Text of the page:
Velleman’s most interesting point seems to me that having meaningful contact with one’s biological progenitors will leave a child truncated from a social good: the one of being able to mirror ones own identity in the ‘narratives’ of another who is ‘similar’. Velleman on 172 acknowledges that the “construction of identity isn’t primarily a matter of finding the fact’s about one’s past. It is a process of telling a story.”

    Here, he admits that part of the biological ‘good’ is a construct and not a reality. Yet, he still deems it important if not necessary. This raises a fascinating proposition, can some social constructs though possibly nefarious, be necessary?

    Here is an interesting recent piece on the topic of adoption:

  3. Jeremy Read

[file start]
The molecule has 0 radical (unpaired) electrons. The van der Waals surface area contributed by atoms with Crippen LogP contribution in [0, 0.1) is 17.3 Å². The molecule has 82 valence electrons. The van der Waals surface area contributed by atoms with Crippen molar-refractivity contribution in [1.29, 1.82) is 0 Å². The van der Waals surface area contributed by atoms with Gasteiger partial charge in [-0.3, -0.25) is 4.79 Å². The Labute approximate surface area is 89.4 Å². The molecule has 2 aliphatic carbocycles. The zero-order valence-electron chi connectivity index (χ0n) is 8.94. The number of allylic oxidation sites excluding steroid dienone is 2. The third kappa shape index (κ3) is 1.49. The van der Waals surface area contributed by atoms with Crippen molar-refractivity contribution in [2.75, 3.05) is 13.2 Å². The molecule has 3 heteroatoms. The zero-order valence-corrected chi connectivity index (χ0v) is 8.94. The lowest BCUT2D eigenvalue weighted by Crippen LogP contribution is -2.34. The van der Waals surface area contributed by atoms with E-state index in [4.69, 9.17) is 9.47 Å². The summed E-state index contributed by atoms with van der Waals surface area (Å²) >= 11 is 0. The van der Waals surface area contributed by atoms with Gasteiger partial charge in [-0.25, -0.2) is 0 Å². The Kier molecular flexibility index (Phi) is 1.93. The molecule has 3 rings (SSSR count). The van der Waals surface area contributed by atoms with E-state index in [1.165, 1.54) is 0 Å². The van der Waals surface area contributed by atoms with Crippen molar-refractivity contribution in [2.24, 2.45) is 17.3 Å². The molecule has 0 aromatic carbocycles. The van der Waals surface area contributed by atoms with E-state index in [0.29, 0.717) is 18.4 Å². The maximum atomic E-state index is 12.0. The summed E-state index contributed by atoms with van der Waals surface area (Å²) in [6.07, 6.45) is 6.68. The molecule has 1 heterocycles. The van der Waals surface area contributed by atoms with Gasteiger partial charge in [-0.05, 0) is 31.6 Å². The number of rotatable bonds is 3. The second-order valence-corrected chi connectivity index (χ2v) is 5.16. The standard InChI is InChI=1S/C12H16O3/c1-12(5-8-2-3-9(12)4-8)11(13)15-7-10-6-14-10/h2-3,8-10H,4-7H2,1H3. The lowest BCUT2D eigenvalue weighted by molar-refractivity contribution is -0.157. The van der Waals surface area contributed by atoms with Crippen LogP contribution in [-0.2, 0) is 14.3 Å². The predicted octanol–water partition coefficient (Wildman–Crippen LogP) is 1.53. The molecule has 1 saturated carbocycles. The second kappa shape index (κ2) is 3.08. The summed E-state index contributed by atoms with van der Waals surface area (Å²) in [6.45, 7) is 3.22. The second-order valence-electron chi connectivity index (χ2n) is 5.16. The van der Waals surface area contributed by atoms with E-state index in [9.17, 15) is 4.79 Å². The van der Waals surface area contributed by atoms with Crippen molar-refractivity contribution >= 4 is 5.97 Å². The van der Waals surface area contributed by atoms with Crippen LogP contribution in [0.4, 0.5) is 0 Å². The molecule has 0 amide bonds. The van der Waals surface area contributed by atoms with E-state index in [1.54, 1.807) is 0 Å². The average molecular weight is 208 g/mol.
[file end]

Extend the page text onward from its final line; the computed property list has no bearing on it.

I fully agree with what you all have said about the need to “resist the Naturalized Nuclear Family” and the seeming lack of evidence for the exclusive social “goodness” to be gained from such an arrangement. I wonder whether there might be a case for conceiving of the biological nuclear family (idealized) as a luxury, basic and perhaps even essential good. On Haslanger’s graphic (which Leo also pointed to), Luxury goods are conceived as those things which, if possible, it would be good to provide, but which have no bearing on one’s a “good” or a “minimally decent” life. Basic goods are necessary for a meaningful life, and essential good are necessary for a minimally decent life.